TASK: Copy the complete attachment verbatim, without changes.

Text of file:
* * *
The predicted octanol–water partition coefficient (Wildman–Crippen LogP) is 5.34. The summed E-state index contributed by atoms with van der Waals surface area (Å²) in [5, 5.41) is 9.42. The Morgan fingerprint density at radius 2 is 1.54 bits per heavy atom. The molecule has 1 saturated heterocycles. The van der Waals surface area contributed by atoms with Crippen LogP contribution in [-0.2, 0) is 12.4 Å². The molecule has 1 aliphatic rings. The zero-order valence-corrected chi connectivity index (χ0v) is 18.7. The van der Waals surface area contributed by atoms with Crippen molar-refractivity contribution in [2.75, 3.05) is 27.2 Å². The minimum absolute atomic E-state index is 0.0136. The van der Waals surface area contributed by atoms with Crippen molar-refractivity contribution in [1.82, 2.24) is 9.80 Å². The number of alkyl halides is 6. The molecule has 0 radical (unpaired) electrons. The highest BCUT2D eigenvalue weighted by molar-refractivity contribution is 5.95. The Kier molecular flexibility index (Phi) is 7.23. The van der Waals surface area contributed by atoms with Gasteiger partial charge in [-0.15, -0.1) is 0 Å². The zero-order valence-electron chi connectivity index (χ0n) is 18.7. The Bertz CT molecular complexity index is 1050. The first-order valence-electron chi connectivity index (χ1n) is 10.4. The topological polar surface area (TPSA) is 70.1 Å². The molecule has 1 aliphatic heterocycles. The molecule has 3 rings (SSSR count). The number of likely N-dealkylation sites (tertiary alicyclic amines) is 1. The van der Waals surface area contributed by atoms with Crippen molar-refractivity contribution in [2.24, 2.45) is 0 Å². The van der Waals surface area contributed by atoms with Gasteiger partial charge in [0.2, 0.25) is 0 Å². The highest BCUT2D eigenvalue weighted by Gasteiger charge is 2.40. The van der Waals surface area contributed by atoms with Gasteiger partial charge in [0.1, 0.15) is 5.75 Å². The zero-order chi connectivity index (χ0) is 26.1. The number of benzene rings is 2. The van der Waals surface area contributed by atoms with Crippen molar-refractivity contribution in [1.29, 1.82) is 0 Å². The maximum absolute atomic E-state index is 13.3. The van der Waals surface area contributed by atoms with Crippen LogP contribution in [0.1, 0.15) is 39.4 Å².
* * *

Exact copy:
The predicted octanol–water partition coefficient (Wildman–Crippen LogP) is 5.34. The summed E-state index contributed by atoms with van der Waals surface area (Å²) in [5, 5.41) is 9.42. The Morgan fingerprint density at radius 2 is 1.54 bits per heavy atom. The molecule has 1 saturated heterocycles. The van der Waals surface area contributed by atoms with Crippen LogP contribution in [-0.2, 0) is 12.4 Å². The molecule has 1 aliphatic rings. The zero-order valence-corrected chi connectivity index (χ0v) is 18.7. The van der Waals surface area contributed by atoms with Crippen molar-refractivity contribution in [2.75, 3.05) is 27.2 Å². The minimum absolute atomic E-state index is 0.0136. The van der Waals surface area contributed by atoms with Crippen molar-refractivity contribution in [1.82, 2.24) is 9.80 Å². The number of alkyl halides is 6. The molecule has 0 radical (unpaired) electrons. The highest BCUT2D eigenvalue weighted by molar-refractivity contribution is 5.95. The Kier molecular flexibility index (Phi) is 7.23. The van der Waals surface area contributed by atoms with Gasteiger partial charge in [-0.15, -0.1) is 0 Å². The zero-order valence-electron chi connectivity index (χ0n) is 18.7. The Bertz CT molecular complexity index is 1050. The first-order valence-electron chi connectivity index (χ1n) is 10.4. The topological polar surface area (TPSA) is 70.1 Å². The molecule has 1 aliphatic heterocycles. The molecule has 3 rings (SSSR count). The number of likely N-dealkylation sites (tertiary alicyclic amines) is 1. The van der Waals surface area contributed by atoms with Crippen molar-refractivity contribution in [2.24, 2.45) is 0 Å². The van der Waals surface area contributed by atoms with Gasteiger partial charge in [0.2, 0.25) is 0 Å². The highest BCUT2D eigenvalue weighted by Gasteiger charge is 2.40. The van der Waals surface area contributed by atoms with Gasteiger partial charge in [0.1, 0.15) is 5.75 Å². The zero-order chi connectivity index (χ0) is 26.1. The number of benzene rings is 2. The van der Waals surface area contributed by atoms with Crippen molar-refractivity contribution in [1.29, 1.82) is 0 Å². The maximum absolute atomic E-state index is 13.3. The van der Waals surface area contributed by atoms with Crippen LogP contribution in [0.1, 0.15) is 39.4 Å².